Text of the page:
Stellar-to-halo mass relation of cluster galaxies [CEA]

In the hierarchical formation model, galaxy clusters grow by accretion of smaller groups or isolated galaxies. During the infall into the centre of a cluster, the properties of accreted galaxies change. In particular, both observations and numerical simulations suggest that its dark matter halo is stripped by the tidal forces of the host.
We use galaxy-galaxy weak lensing to measure the average mass of dark matter haloes of satellite galaxies as a function of projected distance to the centre of the host, for different stellar mass bins. Assuming that the stellar component of the galaxy is less disrupted by tidal stripping, stellar mass can be used as a proxy of the infall mass. We study the stellar to halo mass relation of satellites as a function of the cluster-centric distance to measure tidal stripping.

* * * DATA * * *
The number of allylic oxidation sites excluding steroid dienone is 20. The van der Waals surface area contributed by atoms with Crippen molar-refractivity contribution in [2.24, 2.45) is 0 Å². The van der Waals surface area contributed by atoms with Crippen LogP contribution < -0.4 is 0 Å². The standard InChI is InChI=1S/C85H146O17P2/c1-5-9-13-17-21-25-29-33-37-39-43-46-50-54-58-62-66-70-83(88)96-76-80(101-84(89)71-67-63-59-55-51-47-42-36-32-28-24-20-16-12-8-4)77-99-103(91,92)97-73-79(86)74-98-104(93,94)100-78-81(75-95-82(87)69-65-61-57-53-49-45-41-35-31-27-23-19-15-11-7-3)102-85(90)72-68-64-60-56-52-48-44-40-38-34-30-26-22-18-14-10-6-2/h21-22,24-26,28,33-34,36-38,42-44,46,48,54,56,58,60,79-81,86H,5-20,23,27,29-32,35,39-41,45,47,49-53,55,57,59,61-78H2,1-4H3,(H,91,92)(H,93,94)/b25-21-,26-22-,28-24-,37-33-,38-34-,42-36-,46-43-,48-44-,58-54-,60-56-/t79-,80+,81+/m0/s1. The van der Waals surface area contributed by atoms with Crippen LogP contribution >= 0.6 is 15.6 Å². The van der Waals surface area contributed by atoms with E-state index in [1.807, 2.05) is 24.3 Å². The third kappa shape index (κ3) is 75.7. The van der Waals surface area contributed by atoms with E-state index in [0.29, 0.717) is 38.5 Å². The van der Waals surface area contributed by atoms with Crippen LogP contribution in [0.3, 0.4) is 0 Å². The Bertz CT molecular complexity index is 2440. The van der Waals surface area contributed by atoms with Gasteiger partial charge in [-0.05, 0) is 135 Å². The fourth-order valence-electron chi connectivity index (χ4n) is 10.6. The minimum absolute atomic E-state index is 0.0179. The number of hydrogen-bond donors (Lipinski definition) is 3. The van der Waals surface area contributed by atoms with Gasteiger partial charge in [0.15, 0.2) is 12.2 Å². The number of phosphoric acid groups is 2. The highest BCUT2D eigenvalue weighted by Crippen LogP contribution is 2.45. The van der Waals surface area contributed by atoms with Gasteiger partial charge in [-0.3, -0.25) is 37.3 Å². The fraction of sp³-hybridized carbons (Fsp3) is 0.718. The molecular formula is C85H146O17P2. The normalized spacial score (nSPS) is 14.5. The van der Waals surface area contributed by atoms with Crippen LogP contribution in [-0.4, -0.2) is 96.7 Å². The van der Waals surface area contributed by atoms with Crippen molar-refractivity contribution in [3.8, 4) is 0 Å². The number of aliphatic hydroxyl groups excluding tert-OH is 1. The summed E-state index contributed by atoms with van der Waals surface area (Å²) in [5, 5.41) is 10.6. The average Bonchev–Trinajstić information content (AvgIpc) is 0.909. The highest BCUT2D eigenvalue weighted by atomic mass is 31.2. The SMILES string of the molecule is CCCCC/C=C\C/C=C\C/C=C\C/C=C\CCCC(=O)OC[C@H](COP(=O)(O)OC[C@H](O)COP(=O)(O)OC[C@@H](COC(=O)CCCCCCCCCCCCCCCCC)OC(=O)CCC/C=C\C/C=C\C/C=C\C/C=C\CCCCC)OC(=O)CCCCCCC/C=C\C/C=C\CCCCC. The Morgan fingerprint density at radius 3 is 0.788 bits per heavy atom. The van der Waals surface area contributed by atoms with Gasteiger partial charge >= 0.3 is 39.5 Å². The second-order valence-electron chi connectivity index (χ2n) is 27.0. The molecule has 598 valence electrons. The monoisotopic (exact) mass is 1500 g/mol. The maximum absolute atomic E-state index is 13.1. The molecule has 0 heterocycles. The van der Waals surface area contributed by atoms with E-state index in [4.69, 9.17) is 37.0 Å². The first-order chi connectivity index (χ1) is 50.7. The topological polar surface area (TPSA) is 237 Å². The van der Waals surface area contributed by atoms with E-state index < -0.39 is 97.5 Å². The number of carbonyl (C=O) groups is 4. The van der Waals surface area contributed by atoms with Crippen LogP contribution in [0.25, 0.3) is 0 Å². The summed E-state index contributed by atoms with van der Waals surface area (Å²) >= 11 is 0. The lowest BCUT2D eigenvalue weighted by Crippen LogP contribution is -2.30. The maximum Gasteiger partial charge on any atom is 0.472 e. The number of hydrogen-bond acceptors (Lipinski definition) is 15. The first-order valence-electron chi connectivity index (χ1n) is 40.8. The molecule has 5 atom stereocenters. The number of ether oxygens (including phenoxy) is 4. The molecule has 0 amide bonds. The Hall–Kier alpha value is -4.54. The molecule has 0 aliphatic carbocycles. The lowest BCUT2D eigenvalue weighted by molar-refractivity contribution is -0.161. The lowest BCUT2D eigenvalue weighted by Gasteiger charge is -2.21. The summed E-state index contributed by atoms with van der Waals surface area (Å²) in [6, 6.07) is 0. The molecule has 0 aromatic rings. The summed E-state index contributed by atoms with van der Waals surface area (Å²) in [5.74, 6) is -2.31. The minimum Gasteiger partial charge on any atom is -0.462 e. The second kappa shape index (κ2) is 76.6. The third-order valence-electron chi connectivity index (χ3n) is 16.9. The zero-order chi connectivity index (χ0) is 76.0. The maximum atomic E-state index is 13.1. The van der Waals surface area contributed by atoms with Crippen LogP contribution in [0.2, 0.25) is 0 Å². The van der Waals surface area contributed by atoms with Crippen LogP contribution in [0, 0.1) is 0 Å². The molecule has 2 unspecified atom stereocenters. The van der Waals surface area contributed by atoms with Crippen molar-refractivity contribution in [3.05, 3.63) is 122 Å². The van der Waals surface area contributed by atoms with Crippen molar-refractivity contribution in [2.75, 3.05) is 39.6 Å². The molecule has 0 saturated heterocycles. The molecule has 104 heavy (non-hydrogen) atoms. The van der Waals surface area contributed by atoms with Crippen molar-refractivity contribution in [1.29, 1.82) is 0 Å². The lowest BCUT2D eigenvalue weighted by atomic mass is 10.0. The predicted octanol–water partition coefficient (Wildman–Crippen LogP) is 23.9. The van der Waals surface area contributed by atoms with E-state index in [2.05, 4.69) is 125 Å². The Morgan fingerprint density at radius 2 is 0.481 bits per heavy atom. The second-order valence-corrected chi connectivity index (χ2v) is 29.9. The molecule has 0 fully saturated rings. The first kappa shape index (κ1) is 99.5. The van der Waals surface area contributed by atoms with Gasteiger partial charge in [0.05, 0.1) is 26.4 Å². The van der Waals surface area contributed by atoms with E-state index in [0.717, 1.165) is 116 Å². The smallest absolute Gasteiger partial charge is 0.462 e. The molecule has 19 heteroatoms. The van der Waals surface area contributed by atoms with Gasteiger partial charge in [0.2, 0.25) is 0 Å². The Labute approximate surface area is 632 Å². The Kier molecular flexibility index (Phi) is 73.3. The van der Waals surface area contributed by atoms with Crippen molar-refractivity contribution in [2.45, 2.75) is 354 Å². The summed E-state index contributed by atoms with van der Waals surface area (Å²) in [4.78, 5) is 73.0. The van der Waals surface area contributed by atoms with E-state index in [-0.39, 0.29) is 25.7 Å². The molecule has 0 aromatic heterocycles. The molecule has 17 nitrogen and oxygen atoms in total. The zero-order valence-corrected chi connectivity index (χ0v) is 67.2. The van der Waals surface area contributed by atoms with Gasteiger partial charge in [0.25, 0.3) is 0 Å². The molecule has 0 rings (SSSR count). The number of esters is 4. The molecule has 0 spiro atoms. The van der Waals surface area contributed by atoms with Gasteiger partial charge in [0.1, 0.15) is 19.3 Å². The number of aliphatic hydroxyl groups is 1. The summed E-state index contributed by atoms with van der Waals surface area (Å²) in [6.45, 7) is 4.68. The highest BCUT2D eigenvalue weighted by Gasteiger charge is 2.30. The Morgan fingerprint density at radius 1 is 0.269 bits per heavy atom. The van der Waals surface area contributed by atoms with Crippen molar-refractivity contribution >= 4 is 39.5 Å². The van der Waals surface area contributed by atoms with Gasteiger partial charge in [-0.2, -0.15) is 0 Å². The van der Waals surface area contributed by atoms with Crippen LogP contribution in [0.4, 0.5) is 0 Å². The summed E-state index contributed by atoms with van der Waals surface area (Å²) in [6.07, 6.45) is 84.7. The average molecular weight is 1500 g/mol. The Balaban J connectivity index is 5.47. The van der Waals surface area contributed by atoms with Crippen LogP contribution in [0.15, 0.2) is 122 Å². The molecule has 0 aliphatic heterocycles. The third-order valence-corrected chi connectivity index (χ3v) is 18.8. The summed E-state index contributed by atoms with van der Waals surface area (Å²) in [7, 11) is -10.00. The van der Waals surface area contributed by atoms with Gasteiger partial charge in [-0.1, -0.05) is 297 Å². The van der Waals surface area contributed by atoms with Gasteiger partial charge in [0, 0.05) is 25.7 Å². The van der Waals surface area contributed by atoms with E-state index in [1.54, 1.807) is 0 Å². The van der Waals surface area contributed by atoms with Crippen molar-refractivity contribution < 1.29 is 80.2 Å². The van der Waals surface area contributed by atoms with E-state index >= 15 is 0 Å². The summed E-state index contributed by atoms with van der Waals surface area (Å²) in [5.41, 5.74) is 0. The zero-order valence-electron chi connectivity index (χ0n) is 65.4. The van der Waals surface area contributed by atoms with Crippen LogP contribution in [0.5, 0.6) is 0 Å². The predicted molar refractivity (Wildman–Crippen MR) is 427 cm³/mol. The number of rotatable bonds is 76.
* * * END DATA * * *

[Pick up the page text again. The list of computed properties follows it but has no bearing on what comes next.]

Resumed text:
We use the shear catalogues of the DES science verification archive, the CFHTLenS and the CFHT Stripe 82 (CS82) surveys, and we select satellites from the redMaPPer catalogue of clusters. For galaxies located in the outskirts of clusters, we find a stellar to halo mass relation in good agreement with the theoretical expectations from \citet{moster2013} for central galaxies. In the centre of the cluster, we find that this relation is shifted to smaller halo mass for a given stellar mass. We interpret this finding as further evidence for tidal stripping of dark matter haloes in high density environments.

Read this paper on arXiv…

A. Niemiec, E. Jullo, M. Limousin, et. al.
Fri, 10 Mar 17

Comments: 15 pages, 14 figures